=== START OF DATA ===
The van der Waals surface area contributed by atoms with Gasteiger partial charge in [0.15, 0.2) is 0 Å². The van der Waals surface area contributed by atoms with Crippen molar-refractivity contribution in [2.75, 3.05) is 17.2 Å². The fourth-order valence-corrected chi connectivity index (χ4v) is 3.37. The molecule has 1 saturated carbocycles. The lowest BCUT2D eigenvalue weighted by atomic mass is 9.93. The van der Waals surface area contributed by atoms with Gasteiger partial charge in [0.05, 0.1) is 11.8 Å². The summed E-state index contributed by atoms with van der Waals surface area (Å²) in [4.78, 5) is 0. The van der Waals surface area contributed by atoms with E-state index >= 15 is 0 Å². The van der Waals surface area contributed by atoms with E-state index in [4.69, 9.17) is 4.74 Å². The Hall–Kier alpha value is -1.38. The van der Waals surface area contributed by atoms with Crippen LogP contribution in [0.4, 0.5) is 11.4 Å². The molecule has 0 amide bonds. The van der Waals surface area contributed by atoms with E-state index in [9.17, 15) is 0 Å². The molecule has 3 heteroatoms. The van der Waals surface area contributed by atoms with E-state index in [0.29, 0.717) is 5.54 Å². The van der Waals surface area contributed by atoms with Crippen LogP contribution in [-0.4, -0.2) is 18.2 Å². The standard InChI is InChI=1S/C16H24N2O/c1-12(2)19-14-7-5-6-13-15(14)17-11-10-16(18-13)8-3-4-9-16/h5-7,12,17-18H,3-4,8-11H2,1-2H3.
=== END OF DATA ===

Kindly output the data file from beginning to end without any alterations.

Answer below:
The van der Waals surface area contributed by atoms with Gasteiger partial charge in [0.15, 0.2) is 0 Å². The van der Waals surface area contributed by atoms with Crippen molar-refractivity contribution in [2.75, 3.05) is 17.2 Å². The fourth-order valence-corrected chi connectivity index (χ4v) is 3.37. The molecule has 1 saturated carbocycles. The lowest BCUT2D eigenvalue weighted by atomic mass is 9.93. The van der Waals surface area contributed by atoms with Gasteiger partial charge in [0.05, 0.1) is 11.8 Å². The summed E-state index contributed by atoms with van der Waals surface area (Å²) in [4.78, 5) is 0. The van der Waals surface area contributed by atoms with E-state index >= 15 is 0 Å². The van der Waals surface area contributed by atoms with E-state index in [4.69, 9.17) is 4.74 Å². The Hall–Kier alpha value is -1.38. The van der Waals surface area contributed by atoms with Crippen LogP contribution in [0.4, 0.5) is 11.4 Å². The molecule has 0 amide bonds. The van der Waals surface area contributed by atoms with E-state index in [9.17, 15) is 0 Å². The molecule has 3 heteroatoms. The van der Waals surface area contributed by atoms with E-state index in [0.29, 0.717) is 5.54 Å². The van der Waals surface area contributed by atoms with Crippen LogP contribution in [-0.4, -0.2) is 18.2 Å². The standard InChI is InChI=1S/C16H24N2O/c1-12(2)19-14-7-5-6-13-15(14)17-11-10-16(18-13)8-3-4-9-16/h5-7,12,17-18H,3-4,8-11H2,1-2H3.